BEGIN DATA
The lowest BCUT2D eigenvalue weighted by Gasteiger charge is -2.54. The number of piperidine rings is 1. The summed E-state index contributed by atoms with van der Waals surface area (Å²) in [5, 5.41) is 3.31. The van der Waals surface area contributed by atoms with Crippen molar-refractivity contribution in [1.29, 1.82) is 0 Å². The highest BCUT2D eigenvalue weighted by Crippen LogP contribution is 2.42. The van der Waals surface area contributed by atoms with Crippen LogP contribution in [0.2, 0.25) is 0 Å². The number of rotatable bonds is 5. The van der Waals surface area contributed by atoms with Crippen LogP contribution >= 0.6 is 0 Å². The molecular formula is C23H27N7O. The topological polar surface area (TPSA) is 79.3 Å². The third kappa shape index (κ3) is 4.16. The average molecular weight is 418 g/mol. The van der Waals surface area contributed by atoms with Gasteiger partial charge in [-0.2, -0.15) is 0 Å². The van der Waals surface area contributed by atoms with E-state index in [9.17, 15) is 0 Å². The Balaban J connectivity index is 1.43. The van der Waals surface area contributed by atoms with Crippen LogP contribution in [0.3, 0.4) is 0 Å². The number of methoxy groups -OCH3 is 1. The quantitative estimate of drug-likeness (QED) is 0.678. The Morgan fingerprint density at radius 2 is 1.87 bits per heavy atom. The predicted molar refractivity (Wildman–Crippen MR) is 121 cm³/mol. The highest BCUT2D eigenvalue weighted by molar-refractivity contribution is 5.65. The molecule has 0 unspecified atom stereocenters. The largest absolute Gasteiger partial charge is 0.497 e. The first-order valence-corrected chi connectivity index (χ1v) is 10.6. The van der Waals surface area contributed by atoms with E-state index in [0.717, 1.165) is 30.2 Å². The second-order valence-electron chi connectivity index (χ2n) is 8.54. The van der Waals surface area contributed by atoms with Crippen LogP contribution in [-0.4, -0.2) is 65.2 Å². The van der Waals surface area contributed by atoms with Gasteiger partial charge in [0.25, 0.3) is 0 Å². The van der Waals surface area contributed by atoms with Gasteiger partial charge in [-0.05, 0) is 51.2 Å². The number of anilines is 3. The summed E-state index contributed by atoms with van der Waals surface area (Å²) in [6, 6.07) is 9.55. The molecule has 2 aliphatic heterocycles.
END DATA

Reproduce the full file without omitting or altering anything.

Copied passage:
The lowest BCUT2D eigenvalue weighted by Gasteiger charge is -2.54. The number of piperidine rings is 1. The summed E-state index contributed by atoms with van der Waals surface area (Å²) in [5, 5.41) is 3.31. The van der Waals surface area contributed by atoms with Crippen molar-refractivity contribution in [1.29, 1.82) is 0 Å². The highest BCUT2D eigenvalue weighted by Crippen LogP contribution is 2.42. The van der Waals surface area contributed by atoms with Crippen LogP contribution in [0.2, 0.25) is 0 Å². The number of rotatable bonds is 5. The van der Waals surface area contributed by atoms with Crippen LogP contribution >= 0.6 is 0 Å². The molecular formula is C23H27N7O. The topological polar surface area (TPSA) is 79.3 Å². The third kappa shape index (κ3) is 4.16. The average molecular weight is 418 g/mol. The van der Waals surface area contributed by atoms with Gasteiger partial charge in [-0.2, -0.15) is 0 Å². The van der Waals surface area contributed by atoms with E-state index in [9.17, 15) is 0 Å². The Balaban J connectivity index is 1.43. The van der Waals surface area contributed by atoms with Crippen LogP contribution in [0.3, 0.4) is 0 Å². The number of methoxy groups -OCH3 is 1. The quantitative estimate of drug-likeness (QED) is 0.678. The Morgan fingerprint density at radius 2 is 1.87 bits per heavy atom. The predicted molar refractivity (Wildman–Crippen MR) is 121 cm³/mol. The highest BCUT2D eigenvalue weighted by molar-refractivity contribution is 5.65. The molecule has 0 unspecified atom stereocenters. The largest absolute Gasteiger partial charge is 0.497 e. The first-order valence-corrected chi connectivity index (χ1v) is 10.6. The van der Waals surface area contributed by atoms with E-state index in [0.717, 1.165) is 30.2 Å². The second-order valence-electron chi connectivity index (χ2n) is 8.54. The van der Waals surface area contributed by atoms with Crippen LogP contribution in [-0.4, -0.2) is 65.2 Å². The van der Waals surface area contributed by atoms with Gasteiger partial charge in [0.25, 0.3) is 0 Å². The van der Waals surface area contributed by atoms with Gasteiger partial charge in [-0.05, 0) is 51.2 Å². The number of anilines is 3. The summed E-state index contributed by atoms with van der Waals surface area (Å²) in [6, 6.07) is 9.55. The molecule has 2 aliphatic heterocycles.